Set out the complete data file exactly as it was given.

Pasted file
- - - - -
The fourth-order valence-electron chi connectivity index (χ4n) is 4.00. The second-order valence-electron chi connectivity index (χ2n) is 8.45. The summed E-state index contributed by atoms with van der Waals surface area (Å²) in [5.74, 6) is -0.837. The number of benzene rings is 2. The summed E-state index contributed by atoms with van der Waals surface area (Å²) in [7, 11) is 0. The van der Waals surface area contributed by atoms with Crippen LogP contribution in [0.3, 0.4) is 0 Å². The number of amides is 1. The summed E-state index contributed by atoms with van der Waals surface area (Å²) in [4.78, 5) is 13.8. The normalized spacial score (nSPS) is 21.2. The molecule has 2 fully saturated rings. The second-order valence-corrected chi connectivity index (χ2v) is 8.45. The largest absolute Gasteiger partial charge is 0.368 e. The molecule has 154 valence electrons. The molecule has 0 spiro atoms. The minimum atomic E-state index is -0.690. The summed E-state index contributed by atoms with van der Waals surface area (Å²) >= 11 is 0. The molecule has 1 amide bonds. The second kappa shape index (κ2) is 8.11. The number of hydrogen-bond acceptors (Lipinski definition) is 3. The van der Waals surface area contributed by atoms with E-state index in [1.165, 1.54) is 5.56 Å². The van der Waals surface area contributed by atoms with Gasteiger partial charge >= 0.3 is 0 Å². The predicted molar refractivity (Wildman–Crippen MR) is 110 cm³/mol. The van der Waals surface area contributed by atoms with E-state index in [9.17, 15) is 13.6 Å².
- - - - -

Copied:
The fourth-order valence-electron chi connectivity index (χ4n) is 4.00. The second-order valence-electron chi connectivity index (χ2n) is 8.45. The summed E-state index contributed by atoms with van der Waals surface area (Å²) in [5.74, 6) is -0.837. The number of benzene rings is 2. The summed E-state index contributed by atoms with van der Waals surface area (Å²) in [7, 11) is 0. The van der Waals surface area contributed by atoms with Crippen LogP contribution in [0.3, 0.4) is 0 Å². The number of amides is 1. The summed E-state index contributed by atoms with van der Waals surface area (Å²) in [4.78, 5) is 13.8. The normalized spacial score (nSPS) is 21.2. The molecule has 2 fully saturated rings. The second-order valence-corrected chi connectivity index (χ2v) is 8.45. The largest absolute Gasteiger partial charge is 0.368 e. The molecule has 154 valence electrons. The molecule has 0 spiro atoms. The minimum atomic E-state index is -0.690. The summed E-state index contributed by atoms with van der Waals surface area (Å²) >= 11 is 0. The molecule has 1 amide bonds. The second kappa shape index (κ2) is 8.11. The number of hydrogen-bond acceptors (Lipinski definition) is 3. The van der Waals surface area contributed by atoms with E-state index in [1.165, 1.54) is 5.56 Å². The van der Waals surface area contributed by atoms with Gasteiger partial charge >= 0.3 is 0 Å². The predicted molar refractivity (Wildman–Crippen MR) is 110 cm³/mol. The van der Waals surface area contributed by atoms with E-state index in [9.17, 15) is 13.6 Å².